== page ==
Uma Bharati to marry Shobhan Saxena

Since Shobhan Saxena concludes that blogging is ‘organized gossip’, I thought of indulging in some myself. Though I bet it took you less than a second to figure that cheap and sensational headline I ‘used’ to get your attention is a hoax.

But Shobhan Saxena insists that people like me can publish anything and make you believe. What he doesn’t know is that if I write stupid stuff like that, only the very stupid will return to read the next post. What he doesn’t know is that in this hugely interlinked mesh of information, it is a lot tougher to lie and mislead. Because the same tool that you used to find my blog, you can use to figure that Uma Bharati has nothing to do with Shobhan Saxena.

Mr. Saxena goes on to say that “a reporter walks for miles in an area ravaged by a tsunami to get one quote from the man hanging on to a tree for a week“. What he doesn’t know is that the days of pigeons supplying news post to newspapers are close to getting over. When the next tsunami strikes, and while I’d wait to be rescued, I would be blogging the waves in real time using my satellite linked phone. And, folks will be reading that as well as Times of India (you better hope!) to get real accounts of the disaster.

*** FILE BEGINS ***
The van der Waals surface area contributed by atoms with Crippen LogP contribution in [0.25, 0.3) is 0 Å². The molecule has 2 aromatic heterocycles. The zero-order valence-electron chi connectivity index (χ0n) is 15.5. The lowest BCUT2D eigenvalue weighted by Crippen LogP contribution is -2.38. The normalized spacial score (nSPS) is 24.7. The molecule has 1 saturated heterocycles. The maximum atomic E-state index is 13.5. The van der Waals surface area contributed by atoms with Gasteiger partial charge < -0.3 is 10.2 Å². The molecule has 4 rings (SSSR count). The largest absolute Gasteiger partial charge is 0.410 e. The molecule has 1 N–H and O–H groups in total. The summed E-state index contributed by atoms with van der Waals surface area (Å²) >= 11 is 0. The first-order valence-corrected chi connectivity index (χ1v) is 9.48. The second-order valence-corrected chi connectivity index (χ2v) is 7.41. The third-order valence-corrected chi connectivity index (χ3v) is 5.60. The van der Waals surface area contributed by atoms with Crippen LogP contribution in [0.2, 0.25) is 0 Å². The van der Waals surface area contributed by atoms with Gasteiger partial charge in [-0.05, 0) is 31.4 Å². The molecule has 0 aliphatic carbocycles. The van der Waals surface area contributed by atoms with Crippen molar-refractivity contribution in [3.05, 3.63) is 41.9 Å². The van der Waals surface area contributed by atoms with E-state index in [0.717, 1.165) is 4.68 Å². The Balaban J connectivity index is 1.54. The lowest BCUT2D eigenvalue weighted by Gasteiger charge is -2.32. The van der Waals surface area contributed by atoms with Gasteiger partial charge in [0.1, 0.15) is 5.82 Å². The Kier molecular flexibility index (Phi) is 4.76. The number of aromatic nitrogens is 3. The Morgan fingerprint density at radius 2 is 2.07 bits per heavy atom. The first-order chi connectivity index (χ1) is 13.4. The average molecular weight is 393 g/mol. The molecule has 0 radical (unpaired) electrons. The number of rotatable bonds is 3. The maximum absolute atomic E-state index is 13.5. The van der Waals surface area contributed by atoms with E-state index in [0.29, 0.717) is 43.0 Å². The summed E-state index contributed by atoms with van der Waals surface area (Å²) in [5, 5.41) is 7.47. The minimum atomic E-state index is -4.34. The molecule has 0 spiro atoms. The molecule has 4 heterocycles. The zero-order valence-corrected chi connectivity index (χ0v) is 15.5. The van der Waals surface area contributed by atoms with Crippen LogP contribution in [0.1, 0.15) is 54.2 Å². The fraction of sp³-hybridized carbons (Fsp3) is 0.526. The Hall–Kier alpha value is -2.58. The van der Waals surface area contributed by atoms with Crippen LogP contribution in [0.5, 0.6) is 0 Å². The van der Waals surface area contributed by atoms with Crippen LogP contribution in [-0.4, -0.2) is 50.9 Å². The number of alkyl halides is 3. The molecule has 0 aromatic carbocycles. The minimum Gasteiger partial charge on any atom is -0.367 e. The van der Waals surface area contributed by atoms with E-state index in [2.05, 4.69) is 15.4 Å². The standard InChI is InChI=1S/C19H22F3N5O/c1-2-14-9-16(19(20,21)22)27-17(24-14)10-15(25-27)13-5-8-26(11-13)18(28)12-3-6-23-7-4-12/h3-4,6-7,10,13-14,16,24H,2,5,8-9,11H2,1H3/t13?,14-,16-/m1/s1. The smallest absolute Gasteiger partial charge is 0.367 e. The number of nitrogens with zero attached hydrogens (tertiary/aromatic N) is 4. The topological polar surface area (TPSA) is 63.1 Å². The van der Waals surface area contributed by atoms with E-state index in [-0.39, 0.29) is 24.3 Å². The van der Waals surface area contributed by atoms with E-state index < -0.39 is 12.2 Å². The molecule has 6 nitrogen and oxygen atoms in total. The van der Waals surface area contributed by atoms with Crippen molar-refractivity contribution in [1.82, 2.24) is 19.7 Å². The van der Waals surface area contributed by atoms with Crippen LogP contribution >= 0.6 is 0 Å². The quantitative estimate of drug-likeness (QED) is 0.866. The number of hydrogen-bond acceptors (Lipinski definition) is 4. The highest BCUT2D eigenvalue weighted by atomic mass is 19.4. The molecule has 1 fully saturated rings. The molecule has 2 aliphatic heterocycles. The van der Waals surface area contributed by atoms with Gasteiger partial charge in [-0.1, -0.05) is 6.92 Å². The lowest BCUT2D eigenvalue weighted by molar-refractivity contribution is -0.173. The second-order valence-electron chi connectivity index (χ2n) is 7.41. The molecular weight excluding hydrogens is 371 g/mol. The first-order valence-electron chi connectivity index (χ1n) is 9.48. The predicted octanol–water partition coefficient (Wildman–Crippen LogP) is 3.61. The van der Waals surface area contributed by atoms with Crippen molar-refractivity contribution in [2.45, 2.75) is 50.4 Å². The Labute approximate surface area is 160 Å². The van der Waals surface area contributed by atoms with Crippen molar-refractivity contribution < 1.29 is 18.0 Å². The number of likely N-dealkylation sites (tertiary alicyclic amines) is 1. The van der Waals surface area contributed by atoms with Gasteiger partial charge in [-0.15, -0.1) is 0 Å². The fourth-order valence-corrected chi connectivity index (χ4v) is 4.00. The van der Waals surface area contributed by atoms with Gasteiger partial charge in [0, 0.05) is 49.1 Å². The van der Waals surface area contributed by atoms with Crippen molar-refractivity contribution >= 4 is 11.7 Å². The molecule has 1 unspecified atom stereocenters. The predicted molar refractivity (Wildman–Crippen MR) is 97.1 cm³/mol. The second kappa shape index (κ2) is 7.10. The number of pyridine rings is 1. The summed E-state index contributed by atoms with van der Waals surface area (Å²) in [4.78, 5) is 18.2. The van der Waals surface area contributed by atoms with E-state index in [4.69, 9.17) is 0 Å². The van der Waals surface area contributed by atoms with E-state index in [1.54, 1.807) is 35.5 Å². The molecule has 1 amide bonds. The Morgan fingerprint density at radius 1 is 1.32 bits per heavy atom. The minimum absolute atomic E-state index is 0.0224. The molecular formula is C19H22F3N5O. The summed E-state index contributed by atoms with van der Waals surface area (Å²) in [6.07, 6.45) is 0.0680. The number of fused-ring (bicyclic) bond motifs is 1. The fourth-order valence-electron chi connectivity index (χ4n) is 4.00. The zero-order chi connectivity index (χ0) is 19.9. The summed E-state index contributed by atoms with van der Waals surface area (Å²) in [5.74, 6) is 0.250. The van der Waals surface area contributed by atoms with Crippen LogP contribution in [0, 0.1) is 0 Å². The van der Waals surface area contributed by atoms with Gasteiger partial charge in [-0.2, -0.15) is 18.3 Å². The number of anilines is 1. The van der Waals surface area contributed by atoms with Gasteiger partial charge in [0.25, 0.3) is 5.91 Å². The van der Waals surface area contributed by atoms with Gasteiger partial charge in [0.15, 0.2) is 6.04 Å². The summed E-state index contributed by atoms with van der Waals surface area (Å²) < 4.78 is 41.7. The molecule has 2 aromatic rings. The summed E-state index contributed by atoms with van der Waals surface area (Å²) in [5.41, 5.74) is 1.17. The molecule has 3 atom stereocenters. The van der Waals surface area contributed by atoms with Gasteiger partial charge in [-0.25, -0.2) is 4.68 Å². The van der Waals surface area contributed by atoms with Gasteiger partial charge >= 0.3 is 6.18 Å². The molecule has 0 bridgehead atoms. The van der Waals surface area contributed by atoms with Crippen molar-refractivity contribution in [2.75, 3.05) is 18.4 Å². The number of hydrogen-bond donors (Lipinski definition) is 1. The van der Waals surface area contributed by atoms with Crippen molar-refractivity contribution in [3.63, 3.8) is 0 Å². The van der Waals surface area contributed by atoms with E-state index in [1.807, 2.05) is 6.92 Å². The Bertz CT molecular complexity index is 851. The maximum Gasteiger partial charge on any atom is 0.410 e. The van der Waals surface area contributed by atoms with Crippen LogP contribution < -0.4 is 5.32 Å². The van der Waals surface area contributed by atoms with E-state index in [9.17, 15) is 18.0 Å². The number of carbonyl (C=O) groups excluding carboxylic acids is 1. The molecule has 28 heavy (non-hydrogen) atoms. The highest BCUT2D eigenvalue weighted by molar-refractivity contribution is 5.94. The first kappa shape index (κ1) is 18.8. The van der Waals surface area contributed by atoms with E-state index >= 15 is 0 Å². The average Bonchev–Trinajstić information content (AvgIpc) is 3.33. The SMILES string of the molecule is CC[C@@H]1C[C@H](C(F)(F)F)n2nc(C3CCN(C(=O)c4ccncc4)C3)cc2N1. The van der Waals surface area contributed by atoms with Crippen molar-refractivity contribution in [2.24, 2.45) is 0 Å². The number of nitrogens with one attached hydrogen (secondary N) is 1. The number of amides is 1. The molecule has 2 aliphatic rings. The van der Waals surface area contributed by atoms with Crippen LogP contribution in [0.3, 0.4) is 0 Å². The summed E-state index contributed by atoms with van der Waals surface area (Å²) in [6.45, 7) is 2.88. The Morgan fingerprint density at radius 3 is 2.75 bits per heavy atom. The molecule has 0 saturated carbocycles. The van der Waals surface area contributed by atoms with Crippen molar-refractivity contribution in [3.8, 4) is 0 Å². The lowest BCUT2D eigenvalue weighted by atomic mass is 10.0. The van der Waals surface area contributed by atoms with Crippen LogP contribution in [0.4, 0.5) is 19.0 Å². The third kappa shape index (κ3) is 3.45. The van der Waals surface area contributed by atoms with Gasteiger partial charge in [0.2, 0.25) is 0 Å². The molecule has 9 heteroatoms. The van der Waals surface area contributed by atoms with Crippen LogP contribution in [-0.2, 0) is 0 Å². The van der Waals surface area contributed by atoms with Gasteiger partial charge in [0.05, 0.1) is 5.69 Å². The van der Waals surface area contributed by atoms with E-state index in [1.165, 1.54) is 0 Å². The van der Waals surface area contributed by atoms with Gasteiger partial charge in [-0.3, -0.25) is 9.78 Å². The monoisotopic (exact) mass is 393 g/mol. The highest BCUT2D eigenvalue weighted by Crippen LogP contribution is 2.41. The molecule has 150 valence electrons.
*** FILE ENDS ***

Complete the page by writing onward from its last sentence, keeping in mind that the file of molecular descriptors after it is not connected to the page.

This giant interlinked mesh of information as we call it, is not just for leaches to suck ‘information’. It is ours to feed as well. Mr Saxena does it in his own way, and we do it in our own.

Anyway. So Mr Saxena, did you read your Times of India today (Bangalore edition, Sunday October 8th) ? While our BPO industry is fighting real serious allegations over data security, your editor has been letting stories like these pass for Sunday front-page headline – “Sex and BPO: Crackdown on“. Do your editors care only about punctuations and grammar and not bother about content and context at all?

Get real Shobhan. Whether you like it or not, blogs are here to stay. Bloggers aren’t selling themselves for eyeballs, they are just being natural socialites, because to speak, to express and to want to be heard is only social. To manipulate people into buying pictures of half naked women, and stories of sex and drugs in office spaces is business, your business.

PS: Few things Shobhan tried to say do make sense – wannabe journalists, potential for misrepresenting facts etc etc. But his tone (extremist-styled to sell, Rediff’s Varsha Bhosle types) just lost those messages. Perhaps a journalist born and bred at Tehelka and Indian Express is expected to write like that.